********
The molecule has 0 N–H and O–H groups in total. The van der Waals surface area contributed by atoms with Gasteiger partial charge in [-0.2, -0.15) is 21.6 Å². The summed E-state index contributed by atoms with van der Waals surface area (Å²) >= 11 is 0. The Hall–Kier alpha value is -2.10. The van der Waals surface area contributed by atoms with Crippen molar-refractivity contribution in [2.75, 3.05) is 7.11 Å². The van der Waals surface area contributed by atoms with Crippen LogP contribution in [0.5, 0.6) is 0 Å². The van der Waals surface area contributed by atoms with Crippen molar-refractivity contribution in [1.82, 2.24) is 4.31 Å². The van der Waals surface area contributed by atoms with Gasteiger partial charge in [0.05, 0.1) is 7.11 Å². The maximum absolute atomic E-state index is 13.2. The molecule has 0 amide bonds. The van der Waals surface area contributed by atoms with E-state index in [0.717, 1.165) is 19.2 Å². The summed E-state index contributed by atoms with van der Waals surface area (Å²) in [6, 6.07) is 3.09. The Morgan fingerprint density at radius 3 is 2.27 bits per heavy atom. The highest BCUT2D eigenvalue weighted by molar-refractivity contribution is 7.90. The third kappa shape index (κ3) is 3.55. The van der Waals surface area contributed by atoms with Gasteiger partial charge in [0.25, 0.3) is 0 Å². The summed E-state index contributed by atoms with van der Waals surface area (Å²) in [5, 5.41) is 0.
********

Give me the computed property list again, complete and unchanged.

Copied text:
The molecule has 0 N–H and O–H groups in total. The van der Waals surface area contributed by atoms with Gasteiger partial charge in [-0.2, -0.15) is 21.6 Å². The summed E-state index contributed by atoms with van der Waals surface area (Å²) >= 11 is 0. The Hall–Kier alpha value is -2.10. The van der Waals surface area contributed by atoms with Crippen molar-refractivity contribution in [2.75, 3.05) is 7.11 Å². The van der Waals surface area contributed by atoms with Crippen LogP contribution in [0.5, 0.6) is 0 Å². The van der Waals surface area contributed by atoms with Crippen molar-refractivity contribution in [1.82, 2.24) is 4.31 Å². The van der Waals surface area contributed by atoms with Gasteiger partial charge in [0.05, 0.1) is 7.11 Å². The maximum absolute atomic E-state index is 13.2. The molecule has 0 amide bonds. The van der Waals surface area contributed by atoms with E-state index in [0.717, 1.165) is 19.2 Å². The summed E-state index contributed by atoms with van der Waals surface area (Å²) in [6, 6.07) is 3.09. The Morgan fingerprint density at radius 3 is 2.27 bits per heavy atom. The highest BCUT2D eigenvalue weighted by molar-refractivity contribution is 7.90. The third kappa shape index (κ3) is 3.55. The van der Waals surface area contributed by atoms with Gasteiger partial charge in [0.25, 0.3) is 0 Å². The summed E-state index contributed by atoms with van der Waals surface area (Å²) in [5, 5.41) is 0.